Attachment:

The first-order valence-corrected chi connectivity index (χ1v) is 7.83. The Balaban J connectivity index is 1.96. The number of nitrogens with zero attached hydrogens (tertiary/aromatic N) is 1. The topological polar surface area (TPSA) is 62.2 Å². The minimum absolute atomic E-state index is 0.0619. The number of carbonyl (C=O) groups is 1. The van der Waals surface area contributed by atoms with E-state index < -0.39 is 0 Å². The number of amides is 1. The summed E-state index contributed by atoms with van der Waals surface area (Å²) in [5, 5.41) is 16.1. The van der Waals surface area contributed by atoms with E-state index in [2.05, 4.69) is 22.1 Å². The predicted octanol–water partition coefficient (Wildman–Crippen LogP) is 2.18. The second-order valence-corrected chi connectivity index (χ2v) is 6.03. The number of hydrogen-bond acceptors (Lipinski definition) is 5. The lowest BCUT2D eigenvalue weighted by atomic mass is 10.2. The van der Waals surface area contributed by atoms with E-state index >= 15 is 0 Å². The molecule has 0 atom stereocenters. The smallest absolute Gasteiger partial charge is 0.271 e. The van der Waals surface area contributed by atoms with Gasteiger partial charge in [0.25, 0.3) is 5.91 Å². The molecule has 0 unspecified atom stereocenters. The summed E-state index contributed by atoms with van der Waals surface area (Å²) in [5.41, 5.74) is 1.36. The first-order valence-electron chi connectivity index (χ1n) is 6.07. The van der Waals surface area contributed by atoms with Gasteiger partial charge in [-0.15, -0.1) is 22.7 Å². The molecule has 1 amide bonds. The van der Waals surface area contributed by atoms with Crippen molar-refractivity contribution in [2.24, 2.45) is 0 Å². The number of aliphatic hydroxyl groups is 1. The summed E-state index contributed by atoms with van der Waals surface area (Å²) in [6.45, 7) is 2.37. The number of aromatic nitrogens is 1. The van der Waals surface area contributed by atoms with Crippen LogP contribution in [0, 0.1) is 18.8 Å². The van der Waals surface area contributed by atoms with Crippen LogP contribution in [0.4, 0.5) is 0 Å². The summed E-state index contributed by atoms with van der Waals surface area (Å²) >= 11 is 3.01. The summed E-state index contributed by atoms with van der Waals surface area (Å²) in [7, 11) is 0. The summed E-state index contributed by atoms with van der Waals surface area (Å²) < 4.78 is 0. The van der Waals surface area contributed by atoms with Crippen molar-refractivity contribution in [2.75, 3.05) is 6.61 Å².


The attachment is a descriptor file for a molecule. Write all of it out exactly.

The first-order valence-corrected chi connectivity index (χ1v) is 7.83. The Balaban J connectivity index is 1.96. The number of nitrogens with zero attached hydrogens (tertiary/aromatic N) is 1. The topological polar surface area (TPSA) is 62.2 Å². The minimum absolute atomic E-state index is 0.0619. The number of carbonyl (C=O) groups is 1. The van der Waals surface area contributed by atoms with E-state index < -0.39 is 0 Å². The number of amides is 1. The summed E-state index contributed by atoms with van der Waals surface area (Å²) in [5, 5.41) is 16.1. The van der Waals surface area contributed by atoms with E-state index in [2.05, 4.69) is 22.1 Å². The predicted octanol–water partition coefficient (Wildman–Crippen LogP) is 2.18. The second-order valence-corrected chi connectivity index (χ2v) is 6.03. The number of hydrogen-bond acceptors (Lipinski definition) is 5. The lowest BCUT2D eigenvalue weighted by atomic mass is 10.2. The van der Waals surface area contributed by atoms with E-state index >= 15 is 0 Å². The molecule has 0 atom stereocenters. The smallest absolute Gasteiger partial charge is 0.271 e. The van der Waals surface area contributed by atoms with Gasteiger partial charge in [0.25, 0.3) is 5.91 Å². The molecule has 0 unspecified atom stereocenters. The summed E-state index contributed by atoms with van der Waals surface area (Å²) in [5.41, 5.74) is 1.36. The first-order valence-electron chi connectivity index (χ1n) is 6.07. The van der Waals surface area contributed by atoms with Gasteiger partial charge in [-0.15, -0.1) is 22.7 Å². The molecule has 1 amide bonds. The van der Waals surface area contributed by atoms with Crippen molar-refractivity contribution in [2.24, 2.45) is 0 Å². The number of aliphatic hydroxyl groups is 1. The summed E-state index contributed by atoms with van der Waals surface area (Å²) in [6.45, 7) is 2.37. The number of aromatic nitrogens is 1. The van der Waals surface area contributed by atoms with Crippen LogP contribution in [0, 0.1) is 18.8 Å². The van der Waals surface area contributed by atoms with Crippen LogP contribution in [0.4, 0.5) is 0 Å². The summed E-state index contributed by atoms with van der Waals surface area (Å²) >= 11 is 3.01. The summed E-state index contributed by atoms with van der Waals surface area (Å²) in [7, 11) is 0. The summed E-state index contributed by atoms with van der Waals surface area (Å²) < 4.78 is 0. The van der Waals surface area contributed by atoms with Crippen molar-refractivity contribution in [2.75, 3.05) is 6.61 Å².